Certificates of Title are used where a buyer or lender does not intend to investigate the title of the property.
The Certificate of Title (CoT) summarises the details of the title, any search results and any occupational leases. The City of London Law Society (CLLS) standard form CoT is the widely accepted industry standard.
The Seventh Edition of the CLLS Certificate was published on 1 October. What has changed?
The presentation of the CoT has changed significantly. In the Sixth Edition, standard statements about matters affecting the property were separated from both the disclosures against those statements, and the key details about the property. This separation made the CoT more difficult for the recipient to review and has not proved popular.
In the Seventh Edition, key details of the property are much earlier - in Schedule 2. Schedule 3 contains details of matters affecting the property. Schedules 4 and 5 respectively provide basic details of any headlease and any occupational leases, followed by standard statements reflecting a 'typical' headlease and occupational lease. Details of searches and enquiries are set out in Schedule 6.
Disclosures are now made immediately after (or very close to) the statement to which they relate, as each of the standard statements in Schedules 3 to 5 is followed by a "Disclosures" box. There is also a 'disclosures' box at the end of the main body of the CoT for disclosures in respect of the main body of the Certificate and Schedule 1.
The CLLS is concerned that that this new approach will increase the risk that the certifier changes the provisions of the Certificate, and advises that a blackline should be provided to the recipient showing any changes. However, there is also a statement in the CoT that no changes have been made to the main statements in the CoT.
Some of the key changes to the standard statements contained in the CoT are:
- There is a positive statement that the company has absolute title as opposed to requiring the certifier to state the class of title.
- There is more detailed information on how the company acquired its knowledge of the property where it is in the process of acquiring the property. This will enable the recipient to understand more clearly the basis for the company's confirmations being provided in the CoT.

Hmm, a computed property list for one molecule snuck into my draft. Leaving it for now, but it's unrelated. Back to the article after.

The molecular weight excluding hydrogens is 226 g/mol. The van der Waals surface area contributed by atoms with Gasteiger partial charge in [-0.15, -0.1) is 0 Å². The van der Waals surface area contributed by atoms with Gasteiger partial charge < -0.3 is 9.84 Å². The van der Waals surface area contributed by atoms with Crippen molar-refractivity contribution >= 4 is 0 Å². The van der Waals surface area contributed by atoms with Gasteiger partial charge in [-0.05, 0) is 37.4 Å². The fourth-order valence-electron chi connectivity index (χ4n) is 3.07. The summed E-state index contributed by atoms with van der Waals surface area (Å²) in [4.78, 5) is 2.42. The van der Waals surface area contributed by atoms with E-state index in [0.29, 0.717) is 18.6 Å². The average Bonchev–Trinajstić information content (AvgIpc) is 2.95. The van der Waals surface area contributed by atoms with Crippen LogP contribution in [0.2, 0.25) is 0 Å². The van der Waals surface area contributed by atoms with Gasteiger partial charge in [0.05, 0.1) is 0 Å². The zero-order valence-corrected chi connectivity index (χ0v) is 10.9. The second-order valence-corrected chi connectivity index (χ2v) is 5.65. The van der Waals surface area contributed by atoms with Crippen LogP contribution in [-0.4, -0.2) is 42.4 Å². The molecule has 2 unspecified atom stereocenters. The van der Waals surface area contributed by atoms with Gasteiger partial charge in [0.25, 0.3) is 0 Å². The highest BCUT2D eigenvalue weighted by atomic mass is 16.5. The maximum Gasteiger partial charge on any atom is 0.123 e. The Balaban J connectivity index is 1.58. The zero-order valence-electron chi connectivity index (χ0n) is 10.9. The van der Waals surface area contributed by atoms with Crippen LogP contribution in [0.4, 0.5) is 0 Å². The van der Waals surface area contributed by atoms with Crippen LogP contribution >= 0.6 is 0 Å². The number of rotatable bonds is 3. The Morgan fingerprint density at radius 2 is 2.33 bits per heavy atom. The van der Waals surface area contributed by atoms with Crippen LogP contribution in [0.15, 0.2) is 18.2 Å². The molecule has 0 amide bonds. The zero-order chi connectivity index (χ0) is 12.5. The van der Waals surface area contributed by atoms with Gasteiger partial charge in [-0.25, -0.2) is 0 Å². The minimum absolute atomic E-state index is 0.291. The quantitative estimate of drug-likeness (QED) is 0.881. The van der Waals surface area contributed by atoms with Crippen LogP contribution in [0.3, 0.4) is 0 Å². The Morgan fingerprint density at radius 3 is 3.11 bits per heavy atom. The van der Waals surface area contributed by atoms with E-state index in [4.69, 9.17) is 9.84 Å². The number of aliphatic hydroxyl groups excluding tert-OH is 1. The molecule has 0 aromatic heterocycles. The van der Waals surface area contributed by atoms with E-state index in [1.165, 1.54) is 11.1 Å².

- The statements relating to rights granted and reserved, and rent review, alterations and alienation provisions in any headlease have been changed. They are now more reflective of standard headlease provisions, and ensure that a full summary is provided.
- There is a new statement that the headlease contains provisions designed to protect a mortgagee from threatened forfeiture. The Seventh Edition further states that the superior title (if any) is not subject to a right of re-entry except for a breach by the tenant or any contractual right of termination. These are crucial points that a recipient should always normally ask when acting for a bank particularly in the current climate.
There are also some important changes in relation to reporting on occupational leases:
- Key details - the Seventh Edition now requires the certifier to provide a summary of the rights to determine where there is damage or destruction by an uninsured risk as opposed to just an insured risk. This reflects the fact that it is much more common now for the landlord to take the risk of any damage occurring to the property by uninsured risks. The Seventh Edition also requires any other options to break or renew to be detailed rather than just disclosed against the standard statements. These are key terms of an occupational lease and should definitely be in the main summary of the occupational lease.
- Multi-let properties - the Seventh Edition allows the certifier more flexibility where there are a number of occupational leases. There is a supplemental table whereby the certifier can detail the key terms of each occupational lease and then disclose any material variations between each occupational lease and the relevant standard occupational lease. The disclosures are contained in a separate section under the table which will prevent the Certificate becoming unnecessarily long and make it much easier for the recipient to review.
- Good harvest - as a result of the decision in K/S Victoria Street v House of Fraser there are several new statements designed to give the recipient facts from which to judge whether there may be questions over the enforceability of guarantees or leases vested in former guarantors.
- Guarantees - the Seventh Edition contains a summary of the most important terms of a standard guarantee which will be important to a recipient where there is a guarantor of the occupational tenant's obligations. The Sixth Edition simply required details of the guarantors to be given.
A welcome edition?
There were substantial changes between the Fifth and Sixth Editions of the CLLS CoT, and the Sixth Edition generally proved unpopular with the industry when it was first published in 2007.
The industry appears to have now accepted the format of the Sixth Edition, and the Seventh Edition does not contain many substantial changes. The Seventh Edition tweaks the existing format to make the CoT more user friendly and amends and adds to a number of the standard statements to reflect what was previously missing in the Sixth Edition and changes in the market since the Sixth Edition was published. All in all, it does indeed appear to be a welcome Seventh Edition.